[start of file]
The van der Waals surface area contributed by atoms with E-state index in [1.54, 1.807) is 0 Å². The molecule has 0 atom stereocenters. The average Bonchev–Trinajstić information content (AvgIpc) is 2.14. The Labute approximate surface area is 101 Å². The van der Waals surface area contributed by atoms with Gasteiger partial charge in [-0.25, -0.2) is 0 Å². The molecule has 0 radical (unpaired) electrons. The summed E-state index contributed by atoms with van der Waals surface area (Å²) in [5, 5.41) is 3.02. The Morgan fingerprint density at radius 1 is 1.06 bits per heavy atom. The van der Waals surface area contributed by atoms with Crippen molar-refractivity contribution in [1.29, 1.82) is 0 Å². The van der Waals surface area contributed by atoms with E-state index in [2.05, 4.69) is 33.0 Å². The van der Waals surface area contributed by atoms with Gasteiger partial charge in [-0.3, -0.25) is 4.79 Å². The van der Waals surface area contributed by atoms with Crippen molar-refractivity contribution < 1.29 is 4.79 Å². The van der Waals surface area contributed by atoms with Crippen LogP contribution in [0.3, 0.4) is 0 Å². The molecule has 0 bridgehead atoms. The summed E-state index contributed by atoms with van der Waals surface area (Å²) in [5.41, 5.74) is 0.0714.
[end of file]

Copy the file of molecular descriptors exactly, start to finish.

The van der Waals surface area contributed by atoms with E-state index in [1.54, 1.807) is 0 Å². The molecule has 0 atom stereocenters. The average Bonchev–Trinajstić information content (AvgIpc) is 2.14. The Labute approximate surface area is 101 Å². The van der Waals surface area contributed by atoms with Gasteiger partial charge in [-0.25, -0.2) is 0 Å². The molecule has 0 radical (unpaired) electrons. The summed E-state index contributed by atoms with van der Waals surface area (Å²) in [5, 5.41) is 3.02. The Morgan fingerprint density at radius 1 is 1.06 bits per heavy atom. The van der Waals surface area contributed by atoms with Crippen molar-refractivity contribution in [1.29, 1.82) is 0 Å². The van der Waals surface area contributed by atoms with E-state index in [2.05, 4.69) is 33.0 Å². The van der Waals surface area contributed by atoms with Gasteiger partial charge in [-0.3, -0.25) is 4.79 Å². The van der Waals surface area contributed by atoms with Crippen molar-refractivity contribution < 1.29 is 4.79 Å². The van der Waals surface area contributed by atoms with Crippen LogP contribution in [0.3, 0.4) is 0 Å². The molecule has 0 bridgehead atoms. The summed E-state index contributed by atoms with van der Waals surface area (Å²) in [5.41, 5.74) is 0.0714.